Q. Why do you think he was protective of sharing something so positive in his life at first? A. Sam came from a very different lifestyle. When you are in that kind of life, you don't talk about things, you don't show empathy, you don't show any form of caring or thoughtfulness toward your family. So that's what we noticed the most about him, that he suddenly really cared. We saw this especially in person when we'd visit. He was a totally changed person. He was caring and worried about me. It wasn't about him anymore. He was very concerned all of a sudden and that is what I couldn't help but notice because he used to be a very scary and angry person. It was a very scary thing to approach him. You never knew what his mood would be. I couldn't just talk about anything with him then. His involvement in the program changed all of that. We are no longer scared of him. We don't have to guess his moods. He's not a time bomb. By being a part of this program, at first I didn't even know who he was. He wasn't the same Sam I knew. He was now very, very caring. He wanted to know about me. He wanted to know what he could do to be a better husband.
Q. How did you then decide to make Council a part of your life beyond how it is for Sam? A. I love positive people. I have my own business, where I am involved in a lot of positivity with women. I noticed when I found out about Council and I saw that same positivity in people who were involved. They were wanting to know about me and they asked me thoughtful questions. I really liked how it made me feel. I didn't really get what it could do for us until I got involved myself. That was when I could really see that Sam is a wonderful person. There are a lot of husbands and wives in pain and dealing with similar things. Sam knows that support is there, that there's a positive light out here for him while he's still inside. Council works for our family. It helps us to be a part of something and it unites us, while he's in and I'm out. It's been great for our marriage. Even though we aren't living together, he is motivated, and I want to be that help to him. Being a part of Council, this is my support to him.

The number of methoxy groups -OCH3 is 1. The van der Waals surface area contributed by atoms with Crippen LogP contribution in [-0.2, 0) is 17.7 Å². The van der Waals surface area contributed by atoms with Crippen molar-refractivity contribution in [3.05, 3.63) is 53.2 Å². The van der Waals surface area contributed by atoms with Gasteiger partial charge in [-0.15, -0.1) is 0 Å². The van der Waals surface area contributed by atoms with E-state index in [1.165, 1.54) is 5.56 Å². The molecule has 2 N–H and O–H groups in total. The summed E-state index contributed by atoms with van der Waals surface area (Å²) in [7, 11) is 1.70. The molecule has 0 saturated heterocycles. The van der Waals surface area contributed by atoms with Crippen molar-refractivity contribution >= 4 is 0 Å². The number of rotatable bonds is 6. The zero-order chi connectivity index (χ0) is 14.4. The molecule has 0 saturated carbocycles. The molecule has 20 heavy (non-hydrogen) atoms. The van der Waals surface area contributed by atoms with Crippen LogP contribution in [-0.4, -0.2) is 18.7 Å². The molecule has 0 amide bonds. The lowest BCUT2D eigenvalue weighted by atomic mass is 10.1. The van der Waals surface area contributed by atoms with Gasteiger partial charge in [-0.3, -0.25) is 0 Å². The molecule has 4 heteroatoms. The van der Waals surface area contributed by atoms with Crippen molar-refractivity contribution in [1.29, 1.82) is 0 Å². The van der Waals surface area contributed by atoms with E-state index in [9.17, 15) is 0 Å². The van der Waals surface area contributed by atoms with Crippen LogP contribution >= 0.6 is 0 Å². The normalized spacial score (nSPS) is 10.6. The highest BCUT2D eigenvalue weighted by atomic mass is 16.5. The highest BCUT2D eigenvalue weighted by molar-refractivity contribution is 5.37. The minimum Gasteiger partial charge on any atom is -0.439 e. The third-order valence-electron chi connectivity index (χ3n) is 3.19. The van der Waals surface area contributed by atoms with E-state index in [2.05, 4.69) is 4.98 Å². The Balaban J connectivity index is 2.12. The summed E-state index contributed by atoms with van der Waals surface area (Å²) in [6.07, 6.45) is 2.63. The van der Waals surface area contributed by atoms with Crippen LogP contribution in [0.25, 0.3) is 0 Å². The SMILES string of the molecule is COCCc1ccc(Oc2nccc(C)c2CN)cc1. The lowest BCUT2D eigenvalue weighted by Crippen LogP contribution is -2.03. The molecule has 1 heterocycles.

Q. How does he feel about your personal experiences with Council outside of with him? A. He has been on lockdown for a few weeks, but he knew I went to the training. We write to each other a lot. I write him 2 to 3 letters a day sometimes. He was able to call yesterday and he was very excited about it. He asks me right away, “How was the training? How was Jared?” He wants to know what I think and how I feel.
Q. Do you use Council at home? A. We started to do Council with our family and the kids when we go for a visit. Each time we do it, he's excited and wants to know what he can do better next time. He wants to learn. When we come home after a visit, it's hard. It's very emotional for the kids. It's hard for my 14-year-old son. He's a teenager. His birthday just passed in September, and we had a surprise party for him, but he was more emotional than I thought he would be. So we sort of sat quietly, and then he opened up and said, “I wish was Dad was here.” Asking what is wrong is so big to us, and him opening up and saying that was huge. Doing that little Council for that reason helps him speak about his feelings. And believe me, he doesn't want to talk about this because he is still a teenager. But we do it. I was able to ask “how do you feel?” and “what do you wish would happen?” So, it's been wonderful for the kids to have. They know the importance of it.
Q. How do you think you will work with Council eventually? A. I feel like I've been called to other moms, and women who have someone incarcerated, to hear my story and Sam's story and help them resonate with us. I see how getting people who have a connection to the prison system into Council circles is needed. There is still fear, judgement. I still have it, that fear, and I work on it. With Council, we can help understand each other.
Q. Do you have any goals around Council and this year you want to share? A. To be better. To learn more about the history of Council and be able to help communities. The families need this. And I feel I can make this work even bigger. I have big thoughts where I could do this. We need teachers involved and school districts. But, really, I want to work with Sam and be together out here working in Council for families. When Sam comes home, I want us to be the face of Council, together.